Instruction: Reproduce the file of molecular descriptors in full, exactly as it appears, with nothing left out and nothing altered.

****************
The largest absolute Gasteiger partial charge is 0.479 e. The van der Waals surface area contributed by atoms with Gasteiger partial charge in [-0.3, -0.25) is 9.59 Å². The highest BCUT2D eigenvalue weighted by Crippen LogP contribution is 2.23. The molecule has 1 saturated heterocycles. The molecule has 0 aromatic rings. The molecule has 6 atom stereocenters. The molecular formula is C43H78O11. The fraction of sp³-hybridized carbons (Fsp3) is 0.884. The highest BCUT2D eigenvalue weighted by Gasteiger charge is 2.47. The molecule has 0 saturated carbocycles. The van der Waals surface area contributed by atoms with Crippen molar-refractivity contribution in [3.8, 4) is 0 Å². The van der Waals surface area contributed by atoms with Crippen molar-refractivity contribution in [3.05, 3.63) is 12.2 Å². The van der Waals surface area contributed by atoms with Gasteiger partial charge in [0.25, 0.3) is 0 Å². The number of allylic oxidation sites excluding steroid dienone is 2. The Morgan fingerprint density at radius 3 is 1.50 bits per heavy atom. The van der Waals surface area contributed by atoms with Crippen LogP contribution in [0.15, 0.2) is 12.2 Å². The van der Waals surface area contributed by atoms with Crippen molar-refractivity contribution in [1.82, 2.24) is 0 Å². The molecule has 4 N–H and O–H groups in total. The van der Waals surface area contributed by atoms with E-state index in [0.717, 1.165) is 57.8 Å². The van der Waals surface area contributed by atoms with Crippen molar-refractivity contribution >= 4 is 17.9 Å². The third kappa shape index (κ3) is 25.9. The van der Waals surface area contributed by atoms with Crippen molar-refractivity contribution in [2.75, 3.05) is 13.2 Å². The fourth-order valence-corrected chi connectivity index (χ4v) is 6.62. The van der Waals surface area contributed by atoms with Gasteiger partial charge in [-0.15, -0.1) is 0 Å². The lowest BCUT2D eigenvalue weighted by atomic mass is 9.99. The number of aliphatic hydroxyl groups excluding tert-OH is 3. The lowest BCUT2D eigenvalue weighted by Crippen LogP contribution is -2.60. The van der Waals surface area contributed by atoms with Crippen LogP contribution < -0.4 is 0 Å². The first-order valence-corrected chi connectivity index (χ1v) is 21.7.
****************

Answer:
The largest absolute Gasteiger partial charge is 0.479 e. The van der Waals surface area contributed by atoms with Gasteiger partial charge in [-0.3, -0.25) is 9.59 Å². The highest BCUT2D eigenvalue weighted by Crippen LogP contribution is 2.23. The molecule has 1 saturated heterocycles. The molecule has 0 aromatic rings. The molecule has 6 atom stereocenters. The molecular formula is C43H78O11. The fraction of sp³-hybridized carbons (Fsp3) is 0.884. The highest BCUT2D eigenvalue weighted by Gasteiger charge is 2.47. The molecule has 0 saturated carbocycles. The van der Waals surface area contributed by atoms with Crippen molar-refractivity contribution in [3.8, 4) is 0 Å². The van der Waals surface area contributed by atoms with Crippen molar-refractivity contribution in [3.05, 3.63) is 12.2 Å². The van der Waals surface area contributed by atoms with Gasteiger partial charge in [0.25, 0.3) is 0 Å². The number of allylic oxidation sites excluding steroid dienone is 2. The Morgan fingerprint density at radius 3 is 1.50 bits per heavy atom. The van der Waals surface area contributed by atoms with Crippen LogP contribution in [0.15, 0.2) is 12.2 Å². The van der Waals surface area contributed by atoms with Crippen molar-refractivity contribution in [1.82, 2.24) is 0 Å². The molecule has 4 N–H and O–H groups in total. The van der Waals surface area contributed by atoms with E-state index in [0.717, 1.165) is 57.8 Å². The van der Waals surface area contributed by atoms with Crippen molar-refractivity contribution >= 4 is 17.9 Å². The third kappa shape index (κ3) is 25.9. The van der Waals surface area contributed by atoms with Crippen molar-refractivity contribution in [2.75, 3.05) is 13.2 Å². The fourth-order valence-corrected chi connectivity index (χ4v) is 6.62. The van der Waals surface area contributed by atoms with Gasteiger partial charge in [-0.15, -0.1) is 0 Å². The lowest BCUT2D eigenvalue weighted by atomic mass is 9.99. The number of aliphatic hydroxyl groups excluding tert-OH is 3. The lowest BCUT2D eigenvalue weighted by Crippen LogP contribution is -2.60. The van der Waals surface area contributed by atoms with Crippen LogP contribution < -0.4 is 0 Å². The first-order valence-corrected chi connectivity index (χ1v) is 21.7.